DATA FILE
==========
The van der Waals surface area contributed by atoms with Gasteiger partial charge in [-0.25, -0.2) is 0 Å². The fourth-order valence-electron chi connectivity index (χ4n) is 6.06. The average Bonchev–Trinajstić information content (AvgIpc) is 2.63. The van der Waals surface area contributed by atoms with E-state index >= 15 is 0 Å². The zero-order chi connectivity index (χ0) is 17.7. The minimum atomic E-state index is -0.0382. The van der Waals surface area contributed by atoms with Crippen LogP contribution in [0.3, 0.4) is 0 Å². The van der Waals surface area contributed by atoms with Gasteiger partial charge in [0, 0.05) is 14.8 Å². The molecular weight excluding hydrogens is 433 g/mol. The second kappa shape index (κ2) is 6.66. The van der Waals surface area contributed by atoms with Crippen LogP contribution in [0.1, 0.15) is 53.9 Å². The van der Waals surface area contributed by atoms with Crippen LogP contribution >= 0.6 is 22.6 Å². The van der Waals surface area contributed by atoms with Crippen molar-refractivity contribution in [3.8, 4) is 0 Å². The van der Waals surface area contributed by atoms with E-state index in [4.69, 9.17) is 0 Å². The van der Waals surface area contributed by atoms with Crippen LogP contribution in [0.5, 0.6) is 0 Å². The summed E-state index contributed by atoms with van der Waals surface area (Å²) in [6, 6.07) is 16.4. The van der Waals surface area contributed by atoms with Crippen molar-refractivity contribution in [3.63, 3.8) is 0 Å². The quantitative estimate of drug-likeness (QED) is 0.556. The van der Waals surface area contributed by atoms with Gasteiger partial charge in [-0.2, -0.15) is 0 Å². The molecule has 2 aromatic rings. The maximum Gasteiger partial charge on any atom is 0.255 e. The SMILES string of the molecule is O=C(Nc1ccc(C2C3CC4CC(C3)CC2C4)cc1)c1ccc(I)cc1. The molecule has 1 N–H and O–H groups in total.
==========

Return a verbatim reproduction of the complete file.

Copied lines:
The van der Waals surface area contributed by atoms with Gasteiger partial charge in [-0.25, -0.2) is 0 Å². The fourth-order valence-electron chi connectivity index (χ4n) is 6.06. The average Bonchev–Trinajstić information content (AvgIpc) is 2.63. The van der Waals surface area contributed by atoms with E-state index >= 15 is 0 Å². The zero-order chi connectivity index (χ0) is 17.7. The minimum atomic E-state index is -0.0382. The van der Waals surface area contributed by atoms with Crippen LogP contribution in [0.3, 0.4) is 0 Å². The van der Waals surface area contributed by atoms with Gasteiger partial charge in [0, 0.05) is 14.8 Å². The molecular weight excluding hydrogens is 433 g/mol. The second kappa shape index (κ2) is 6.66. The van der Waals surface area contributed by atoms with Crippen LogP contribution in [0.1, 0.15) is 53.9 Å². The van der Waals surface area contributed by atoms with Crippen LogP contribution >= 0.6 is 22.6 Å². The van der Waals surface area contributed by atoms with Crippen molar-refractivity contribution in [3.8, 4) is 0 Å². The van der Waals surface area contributed by atoms with E-state index in [4.69, 9.17) is 0 Å². The van der Waals surface area contributed by atoms with Crippen LogP contribution in [0.5, 0.6) is 0 Å². The summed E-state index contributed by atoms with van der Waals surface area (Å²) in [6, 6.07) is 16.4. The van der Waals surface area contributed by atoms with Crippen molar-refractivity contribution in [3.63, 3.8) is 0 Å². The quantitative estimate of drug-likeness (QED) is 0.556. The van der Waals surface area contributed by atoms with Gasteiger partial charge in [-0.2, -0.15) is 0 Å². The molecule has 2 aromatic rings. The maximum Gasteiger partial charge on any atom is 0.255 e. The SMILES string of the molecule is O=C(Nc1ccc(C2C3CC4CC(C3)CC2C4)cc1)c1ccc(I)cc1. The molecule has 1 N–H and O–H groups in total.